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digitalmars.D.learn - Is there a better way to write this split functionality?

reply Andrej Mitrovic <none none.none> writes:
import std.stdio;
import std.array;
import std.range;
import std.algorithm;

void main()
{
    auto arr = [64, 64, 64, 32, 31, 16, 32, 33, 64];
 
    auto newarr = arr[];
    bool state = true;
    while (arr.length)
    {
        newarr = state  ? array(until!("a < 32")(arr))
                               : array(until!("a >= 32")(arr));
        arr = arr[newarr.length .. $];
        state ^= 1;
        
        writeln(newarr);
    }
}

The idea is to find as many elements in a sequence that conform to some
predicate, followed by as many elements that conform to another predicate. The
two predicates are switched on each run.

The above code will print:
[64, 64, 64, 32]
[31, 16]
[32, 33, 64]

Is there a better way to do this, some std.range/algorithm function I don't
know of?
May 08 2011
next sibling parent bearophile <bearophileHUGS lycos.com> writes:
Andrej Mitrovic:

 Is there a better way to do this, some std.range/algorithm function I don't
know of?

Maybe this does what you want, but it's not very good: import std.stdio, std.algorithm; void main() { auto arr = [64, 64, 64, 32, 31, 16, 32, 33, 64]; int last = 0; foreach (g; group!q{ (a < 32) == (b < 32) }(arr)) { writeln(arr[last .. last+g[1]]); last += g[1]; } } With the change to group() Andrei talks about the code becomes a little better (untested code): import std.stdio, std.algorithm; void main() { auto arr = [64, 64, 64, 32, 31, 16, 32, 33, 64]; foreach (g; group!q{ (a < 32) == (b < 32) }(arr)) writeln(g[1]); } In Python groupby uses a key mapping function, like D schwartzSort():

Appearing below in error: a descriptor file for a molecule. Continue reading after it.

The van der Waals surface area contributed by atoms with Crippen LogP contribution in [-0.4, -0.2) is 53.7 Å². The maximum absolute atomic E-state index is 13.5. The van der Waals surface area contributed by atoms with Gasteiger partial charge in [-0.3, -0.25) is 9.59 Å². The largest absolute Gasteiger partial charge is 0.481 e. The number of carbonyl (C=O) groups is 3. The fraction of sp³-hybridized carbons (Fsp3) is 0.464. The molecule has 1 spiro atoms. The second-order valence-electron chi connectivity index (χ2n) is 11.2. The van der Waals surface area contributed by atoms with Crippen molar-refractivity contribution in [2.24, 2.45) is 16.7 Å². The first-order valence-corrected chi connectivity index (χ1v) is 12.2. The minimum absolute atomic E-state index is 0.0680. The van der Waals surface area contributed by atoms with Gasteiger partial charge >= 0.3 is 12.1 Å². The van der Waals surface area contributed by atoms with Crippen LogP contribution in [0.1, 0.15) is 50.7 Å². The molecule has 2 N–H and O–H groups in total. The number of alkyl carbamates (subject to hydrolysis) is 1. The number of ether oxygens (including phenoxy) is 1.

from itertools import groupby
 arr = [64, 64, 64, 32, 31, 16, 32, 33, 64]
 [list(g) for h,g in groupby(arr, key = lambda x: x < 32)]



If group uses a key mapping function as schwartzSort() the code improves (untested): import std.stdio, std.algorithm; void main() { auto arr = [64, 64, 64, 32, 31, 16, 32, 33, 64]; foreach (g; group!q{ a < 32 }(arr)) writeln(g[1]); } Bye, bearophile
May 09 2011
prev sibling parent Andrej Mitrovic <andrej.mitrovich gmail.com> writes:
Those could be nice solutions, thanks.

My first code needlessly resizes the original array though. I could
simply track the lower index instead:

void main()
{
    dchar[] arr = [64, 64, 64, 32, 31, 16, 32, 33, 64];
    dchar[] newarr;
    size_t index;

    bool state = true;
    while (index < arr.length)
    {
        newarr = state ? array(until!("a < 32")(arr[index..$]))
                              : array(until!("a >= 32")(arr[index..$]));
        index += newarr.length;
        state ^= 1;

        writeln(cast(int[])newarr);
    }
}

You know what sucks? I can't assign a range with different predicates
to the same variable. E.g. this won't compile:
       auto newarr = state ? (until!("a < 32")(arr[index..$]))
                                    : (until!("a >= 32")(arr[index..$]));

Error: incompatible types for
((until(arr[index..__dollar],cast(OpenRight)1)) ?
(until(arr[index..__dollar],cast(OpenRight)1))):
'Until!(pred,dchar[],void)' and 'Until!(pred,dchar[],void)'

I mean they are basically the same range type, with only a different
predicate. Why every template instantiation has to be its own unique
type, I'll never understand.
May 09 2011